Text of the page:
Alex Jason, the Maine teenager who used lawn-mowing money to build one of the most impressive collections of rare and historical Apple devices, recently packed it all in a 26-foot truck and made a heartbreaking trip to deliver it to a new owner.
The dream of creating a museum with the collection had hit a snag. Alex had the building and even an impressive board of directors that included Mac designer Jerry Manock. But raising capital to renovate the site proved near impossible in sparsely populated Maine.
Adam Rosen’s collection of vintage Macs doesn’t make him a hoarder, but he acknowledges it doesn’t make him an obvious choice for a husband, either.
In several rooms of Rosen’s Boston home you’ll find a love story nonetheless. The rooms are shrines to a high school sweetheart that matured and grew more sophisticated with time, a friendly face still aglow with “hello.”
The indie rock band Airplane Mode does indeed get its name from the feature on an iPhone that shuts off wireless transmission.
The name and the resumes of three of the band’s musicians — well-established iOS designers — have led more than a few people to assume they have found a source of cute parody music about Apple culture.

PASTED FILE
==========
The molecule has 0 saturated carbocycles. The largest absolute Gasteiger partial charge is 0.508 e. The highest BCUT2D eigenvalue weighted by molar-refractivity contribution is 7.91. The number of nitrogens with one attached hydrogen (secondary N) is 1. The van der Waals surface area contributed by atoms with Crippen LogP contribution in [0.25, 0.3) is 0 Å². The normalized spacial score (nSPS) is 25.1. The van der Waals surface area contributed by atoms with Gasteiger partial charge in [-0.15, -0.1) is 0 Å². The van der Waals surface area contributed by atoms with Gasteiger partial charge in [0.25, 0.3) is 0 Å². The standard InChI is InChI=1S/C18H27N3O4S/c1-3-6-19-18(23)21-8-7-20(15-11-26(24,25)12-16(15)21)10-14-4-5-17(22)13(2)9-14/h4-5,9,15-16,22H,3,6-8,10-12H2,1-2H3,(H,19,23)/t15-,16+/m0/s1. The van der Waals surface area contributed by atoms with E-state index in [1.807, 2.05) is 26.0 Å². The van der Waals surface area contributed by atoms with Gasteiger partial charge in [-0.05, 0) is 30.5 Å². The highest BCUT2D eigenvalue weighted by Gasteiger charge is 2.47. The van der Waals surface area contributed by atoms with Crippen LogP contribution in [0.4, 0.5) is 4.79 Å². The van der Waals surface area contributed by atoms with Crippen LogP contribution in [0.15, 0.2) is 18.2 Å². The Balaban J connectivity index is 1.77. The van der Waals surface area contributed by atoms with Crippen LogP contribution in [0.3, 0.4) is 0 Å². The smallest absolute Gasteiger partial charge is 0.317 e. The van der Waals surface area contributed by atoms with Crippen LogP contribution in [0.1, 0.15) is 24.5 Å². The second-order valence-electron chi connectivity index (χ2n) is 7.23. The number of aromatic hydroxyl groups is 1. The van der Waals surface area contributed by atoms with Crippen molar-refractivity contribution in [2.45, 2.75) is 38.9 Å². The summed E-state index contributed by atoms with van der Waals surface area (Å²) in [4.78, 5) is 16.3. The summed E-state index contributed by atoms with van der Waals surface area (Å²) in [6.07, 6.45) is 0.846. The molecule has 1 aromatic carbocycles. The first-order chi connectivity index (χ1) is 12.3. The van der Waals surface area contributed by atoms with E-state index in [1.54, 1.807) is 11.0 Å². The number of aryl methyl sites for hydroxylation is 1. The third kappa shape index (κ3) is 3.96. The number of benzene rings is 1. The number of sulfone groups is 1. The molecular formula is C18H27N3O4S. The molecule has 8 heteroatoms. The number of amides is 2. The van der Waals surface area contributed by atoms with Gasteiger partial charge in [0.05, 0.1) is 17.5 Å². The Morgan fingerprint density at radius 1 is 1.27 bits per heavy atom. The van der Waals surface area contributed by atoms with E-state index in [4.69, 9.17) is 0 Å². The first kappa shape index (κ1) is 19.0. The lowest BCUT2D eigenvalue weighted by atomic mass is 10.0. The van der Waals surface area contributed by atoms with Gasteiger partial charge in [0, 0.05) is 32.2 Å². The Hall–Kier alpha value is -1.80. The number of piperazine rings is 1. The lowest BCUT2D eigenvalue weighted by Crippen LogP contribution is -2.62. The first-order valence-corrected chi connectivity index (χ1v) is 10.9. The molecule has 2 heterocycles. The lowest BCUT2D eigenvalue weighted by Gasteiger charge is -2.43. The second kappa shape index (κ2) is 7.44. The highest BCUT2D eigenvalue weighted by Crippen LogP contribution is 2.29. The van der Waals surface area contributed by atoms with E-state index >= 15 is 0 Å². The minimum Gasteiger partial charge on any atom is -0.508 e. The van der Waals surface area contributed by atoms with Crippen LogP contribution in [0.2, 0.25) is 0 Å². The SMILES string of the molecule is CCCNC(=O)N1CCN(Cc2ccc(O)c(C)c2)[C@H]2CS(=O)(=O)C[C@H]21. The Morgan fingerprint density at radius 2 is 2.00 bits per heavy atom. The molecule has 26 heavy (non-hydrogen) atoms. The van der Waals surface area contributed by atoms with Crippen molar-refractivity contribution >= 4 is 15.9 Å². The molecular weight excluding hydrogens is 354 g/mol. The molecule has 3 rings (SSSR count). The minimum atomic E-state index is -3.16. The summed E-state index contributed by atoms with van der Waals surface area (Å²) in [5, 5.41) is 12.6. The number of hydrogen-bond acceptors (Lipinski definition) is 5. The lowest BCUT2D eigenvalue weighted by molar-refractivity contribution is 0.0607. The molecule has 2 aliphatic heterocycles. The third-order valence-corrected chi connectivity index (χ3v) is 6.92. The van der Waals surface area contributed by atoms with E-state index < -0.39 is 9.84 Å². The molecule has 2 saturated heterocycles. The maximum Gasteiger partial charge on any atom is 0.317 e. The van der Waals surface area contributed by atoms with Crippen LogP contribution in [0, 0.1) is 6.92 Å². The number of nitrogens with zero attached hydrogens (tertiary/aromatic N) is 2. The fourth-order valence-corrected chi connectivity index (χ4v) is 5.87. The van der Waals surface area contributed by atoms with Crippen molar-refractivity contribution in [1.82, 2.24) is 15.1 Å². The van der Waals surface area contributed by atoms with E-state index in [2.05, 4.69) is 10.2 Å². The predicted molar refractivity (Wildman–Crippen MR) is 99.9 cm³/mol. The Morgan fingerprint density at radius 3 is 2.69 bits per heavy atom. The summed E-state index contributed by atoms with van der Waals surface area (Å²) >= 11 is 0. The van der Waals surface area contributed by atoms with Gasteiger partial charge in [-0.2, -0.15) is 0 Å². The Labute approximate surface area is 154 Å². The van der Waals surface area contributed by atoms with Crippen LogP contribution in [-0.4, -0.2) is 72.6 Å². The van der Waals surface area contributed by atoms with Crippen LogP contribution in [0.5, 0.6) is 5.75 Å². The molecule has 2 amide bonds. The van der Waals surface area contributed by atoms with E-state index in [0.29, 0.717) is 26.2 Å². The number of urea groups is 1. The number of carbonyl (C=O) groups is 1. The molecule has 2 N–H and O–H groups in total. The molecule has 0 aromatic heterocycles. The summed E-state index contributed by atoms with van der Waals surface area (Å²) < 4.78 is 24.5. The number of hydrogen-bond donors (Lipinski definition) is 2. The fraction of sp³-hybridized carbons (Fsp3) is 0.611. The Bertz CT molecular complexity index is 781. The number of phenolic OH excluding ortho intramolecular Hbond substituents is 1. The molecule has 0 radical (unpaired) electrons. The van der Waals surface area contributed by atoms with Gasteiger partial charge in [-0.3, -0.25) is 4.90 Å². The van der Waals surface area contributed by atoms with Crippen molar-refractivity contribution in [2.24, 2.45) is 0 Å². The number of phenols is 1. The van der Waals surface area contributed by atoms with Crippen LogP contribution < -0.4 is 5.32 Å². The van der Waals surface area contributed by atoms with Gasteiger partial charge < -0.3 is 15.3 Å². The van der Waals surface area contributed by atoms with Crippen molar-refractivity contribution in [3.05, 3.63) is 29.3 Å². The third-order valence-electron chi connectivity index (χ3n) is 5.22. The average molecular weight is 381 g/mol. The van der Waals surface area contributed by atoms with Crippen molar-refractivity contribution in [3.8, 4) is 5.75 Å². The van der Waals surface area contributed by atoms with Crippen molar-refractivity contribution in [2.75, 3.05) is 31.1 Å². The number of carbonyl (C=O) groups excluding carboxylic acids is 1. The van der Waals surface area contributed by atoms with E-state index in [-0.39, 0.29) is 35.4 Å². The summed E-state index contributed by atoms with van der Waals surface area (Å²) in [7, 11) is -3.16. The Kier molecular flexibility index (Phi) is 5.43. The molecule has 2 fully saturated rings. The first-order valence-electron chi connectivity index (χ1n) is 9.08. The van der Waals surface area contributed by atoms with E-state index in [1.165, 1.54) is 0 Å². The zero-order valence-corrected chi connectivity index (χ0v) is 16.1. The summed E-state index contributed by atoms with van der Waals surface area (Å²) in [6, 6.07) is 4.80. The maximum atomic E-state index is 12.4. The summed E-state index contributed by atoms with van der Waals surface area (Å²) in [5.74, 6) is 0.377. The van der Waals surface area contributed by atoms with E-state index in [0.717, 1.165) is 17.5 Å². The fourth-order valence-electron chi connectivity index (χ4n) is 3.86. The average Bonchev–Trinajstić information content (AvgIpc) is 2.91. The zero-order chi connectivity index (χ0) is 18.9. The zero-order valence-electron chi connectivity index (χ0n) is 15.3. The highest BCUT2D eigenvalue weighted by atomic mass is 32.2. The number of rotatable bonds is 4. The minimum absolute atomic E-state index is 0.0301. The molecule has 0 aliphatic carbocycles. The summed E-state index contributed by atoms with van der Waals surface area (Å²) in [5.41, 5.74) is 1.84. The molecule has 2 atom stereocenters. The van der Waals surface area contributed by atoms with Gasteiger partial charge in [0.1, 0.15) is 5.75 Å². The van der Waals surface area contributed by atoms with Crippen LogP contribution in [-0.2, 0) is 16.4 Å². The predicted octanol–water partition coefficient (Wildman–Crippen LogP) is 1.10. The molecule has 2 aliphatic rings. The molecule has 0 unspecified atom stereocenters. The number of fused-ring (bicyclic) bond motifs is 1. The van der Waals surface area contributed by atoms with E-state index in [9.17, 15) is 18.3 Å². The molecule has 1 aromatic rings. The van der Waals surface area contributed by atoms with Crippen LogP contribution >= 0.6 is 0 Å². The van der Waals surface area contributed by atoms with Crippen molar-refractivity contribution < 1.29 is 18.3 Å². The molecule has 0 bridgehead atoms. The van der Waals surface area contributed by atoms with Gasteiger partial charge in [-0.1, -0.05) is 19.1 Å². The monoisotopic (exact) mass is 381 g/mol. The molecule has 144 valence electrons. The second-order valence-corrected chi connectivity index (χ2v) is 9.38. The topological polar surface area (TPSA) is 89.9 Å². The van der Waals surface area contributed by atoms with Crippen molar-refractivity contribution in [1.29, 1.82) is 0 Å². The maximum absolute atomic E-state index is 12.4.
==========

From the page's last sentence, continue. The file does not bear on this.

In fact, you won’t find any iPhones, iMacs or odes to Steve Jobs in the lyrics of the tight, hard-charging synth-driven music. However, the band’s roots in Apple culture permeate everything else, from its use of technology and understanding of social engagement to its start-up energy.
Ryan Verbeek is fashionable enough as he moves about Holland’s oldest city, but he says his style is not likely to draw much attention. His friends and more than 51,000 followers on Instagram beg to differ and are always curious about one detail — the band Verbeek is wearing with his Apple Watch.
The 17-year-old student has a collection of nearly 40 bands that he routinely switches out depending on his mood or wardrobe. His enthusiasm has gained him Instagram fame, free bands from companies hoping he will model them for his social media account, and a deal to collaborate with a French company to design a couple of bands.
Apple co-founder Steve Jobs was known to have a prickly personality. But Japanese internet star Ayano Tominaga can honestly say Jobs is a good cuddler.
Tominaga is a popular tech journalist, Apple fan and IT consultant who can be seen at the launch of every new iPhone, camping out in line at the Apple Store in Tokyo clutching a body pillow featuring the likeness of Jobs.